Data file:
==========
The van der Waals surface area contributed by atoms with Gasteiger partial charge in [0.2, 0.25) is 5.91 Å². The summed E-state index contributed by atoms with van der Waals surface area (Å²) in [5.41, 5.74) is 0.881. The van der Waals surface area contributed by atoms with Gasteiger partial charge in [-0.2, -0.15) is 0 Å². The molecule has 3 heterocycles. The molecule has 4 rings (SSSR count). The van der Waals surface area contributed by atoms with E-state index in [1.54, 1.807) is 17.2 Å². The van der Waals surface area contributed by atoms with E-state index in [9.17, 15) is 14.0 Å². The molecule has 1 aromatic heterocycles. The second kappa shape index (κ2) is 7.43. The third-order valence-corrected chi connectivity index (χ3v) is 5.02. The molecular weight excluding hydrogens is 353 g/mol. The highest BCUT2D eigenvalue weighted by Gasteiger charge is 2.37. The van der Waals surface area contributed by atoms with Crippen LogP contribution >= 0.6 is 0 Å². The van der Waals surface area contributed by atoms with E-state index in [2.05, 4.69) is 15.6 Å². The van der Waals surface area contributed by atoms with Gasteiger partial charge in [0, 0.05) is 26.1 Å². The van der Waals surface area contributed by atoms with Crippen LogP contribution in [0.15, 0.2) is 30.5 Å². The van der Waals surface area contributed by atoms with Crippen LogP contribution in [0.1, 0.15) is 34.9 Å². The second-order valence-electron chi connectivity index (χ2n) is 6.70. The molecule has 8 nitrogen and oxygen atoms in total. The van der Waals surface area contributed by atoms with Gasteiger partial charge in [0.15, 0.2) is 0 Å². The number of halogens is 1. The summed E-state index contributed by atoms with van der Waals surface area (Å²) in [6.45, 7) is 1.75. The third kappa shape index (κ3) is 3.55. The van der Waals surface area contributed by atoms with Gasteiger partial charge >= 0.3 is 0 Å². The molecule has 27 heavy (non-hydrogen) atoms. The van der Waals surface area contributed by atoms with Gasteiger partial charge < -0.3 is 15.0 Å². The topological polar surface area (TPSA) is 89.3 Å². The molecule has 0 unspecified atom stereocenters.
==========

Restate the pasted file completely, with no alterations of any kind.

The van der Waals surface area contributed by atoms with Gasteiger partial charge in [0.2, 0.25) is 5.91 Å². The summed E-state index contributed by atoms with van der Waals surface area (Å²) in [5.41, 5.74) is 0.881. The van der Waals surface area contributed by atoms with Gasteiger partial charge in [-0.2, -0.15) is 0 Å². The molecule has 3 heterocycles. The molecule has 4 rings (SSSR count). The van der Waals surface area contributed by atoms with E-state index in [1.54, 1.807) is 17.2 Å². The van der Waals surface area contributed by atoms with E-state index in [9.17, 15) is 14.0 Å². The molecule has 1 aromatic heterocycles. The second kappa shape index (κ2) is 7.43. The third-order valence-corrected chi connectivity index (χ3v) is 5.02. The molecular weight excluding hydrogens is 353 g/mol. The highest BCUT2D eigenvalue weighted by Gasteiger charge is 2.37. The van der Waals surface area contributed by atoms with Crippen LogP contribution >= 0.6 is 0 Å². The van der Waals surface area contributed by atoms with E-state index in [2.05, 4.69) is 15.6 Å². The van der Waals surface area contributed by atoms with Gasteiger partial charge in [0, 0.05) is 26.1 Å². The van der Waals surface area contributed by atoms with Crippen LogP contribution in [0.15, 0.2) is 30.5 Å². The van der Waals surface area contributed by atoms with Crippen LogP contribution in [0.1, 0.15) is 34.9 Å². The second-order valence-electron chi connectivity index (χ2n) is 6.70. The molecule has 8 nitrogen and oxygen atoms in total. The van der Waals surface area contributed by atoms with Gasteiger partial charge in [0.15, 0.2) is 0 Å². The number of halogens is 1. The summed E-state index contributed by atoms with van der Waals surface area (Å²) in [6.45, 7) is 1.75. The third kappa shape index (κ3) is 3.55. The van der Waals surface area contributed by atoms with Gasteiger partial charge >= 0.3 is 0 Å². The molecule has 27 heavy (non-hydrogen) atoms. The van der Waals surface area contributed by atoms with Gasteiger partial charge < -0.3 is 15.0 Å². The topological polar surface area (TPSA) is 89.3 Å². The molecule has 0 unspecified atom stereocenters.